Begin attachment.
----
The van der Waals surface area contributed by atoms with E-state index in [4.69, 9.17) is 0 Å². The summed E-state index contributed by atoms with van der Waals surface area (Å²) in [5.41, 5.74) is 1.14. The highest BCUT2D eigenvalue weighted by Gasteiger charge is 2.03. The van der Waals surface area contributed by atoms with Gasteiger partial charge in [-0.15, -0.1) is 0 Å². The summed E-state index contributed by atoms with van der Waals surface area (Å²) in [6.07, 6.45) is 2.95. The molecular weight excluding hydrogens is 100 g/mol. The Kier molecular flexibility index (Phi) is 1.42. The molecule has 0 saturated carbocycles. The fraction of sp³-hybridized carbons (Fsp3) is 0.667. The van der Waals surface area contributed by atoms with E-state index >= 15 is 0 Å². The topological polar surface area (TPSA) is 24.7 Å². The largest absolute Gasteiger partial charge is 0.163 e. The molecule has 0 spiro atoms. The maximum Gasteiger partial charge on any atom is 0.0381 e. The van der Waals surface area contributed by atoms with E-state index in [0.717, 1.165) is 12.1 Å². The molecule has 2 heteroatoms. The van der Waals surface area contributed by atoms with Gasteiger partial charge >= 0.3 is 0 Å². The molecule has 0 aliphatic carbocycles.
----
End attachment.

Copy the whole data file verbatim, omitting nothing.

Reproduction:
The van der Waals surface area contributed by atoms with E-state index in [4.69, 9.17) is 0 Å². The summed E-state index contributed by atoms with van der Waals surface area (Å²) in [5.41, 5.74) is 1.14. The highest BCUT2D eigenvalue weighted by Gasteiger charge is 2.03. The van der Waals surface area contributed by atoms with Gasteiger partial charge in [-0.15, -0.1) is 0 Å². The summed E-state index contributed by atoms with van der Waals surface area (Å²) in [6.07, 6.45) is 2.95. The molecular weight excluding hydrogens is 100 g/mol. The Kier molecular flexibility index (Phi) is 1.42. The molecule has 0 saturated carbocycles. The fraction of sp³-hybridized carbons (Fsp3) is 0.667. The van der Waals surface area contributed by atoms with E-state index >= 15 is 0 Å². The topological polar surface area (TPSA) is 24.7 Å². The largest absolute Gasteiger partial charge is 0.163 e. The molecule has 0 spiro atoms. The maximum Gasteiger partial charge on any atom is 0.0381 e. The van der Waals surface area contributed by atoms with E-state index in [0.717, 1.165) is 12.1 Å². The molecule has 2 heteroatoms. The van der Waals surface area contributed by atoms with Gasteiger partial charge >= 0.3 is 0 Å². The molecule has 0 aliphatic carbocycles.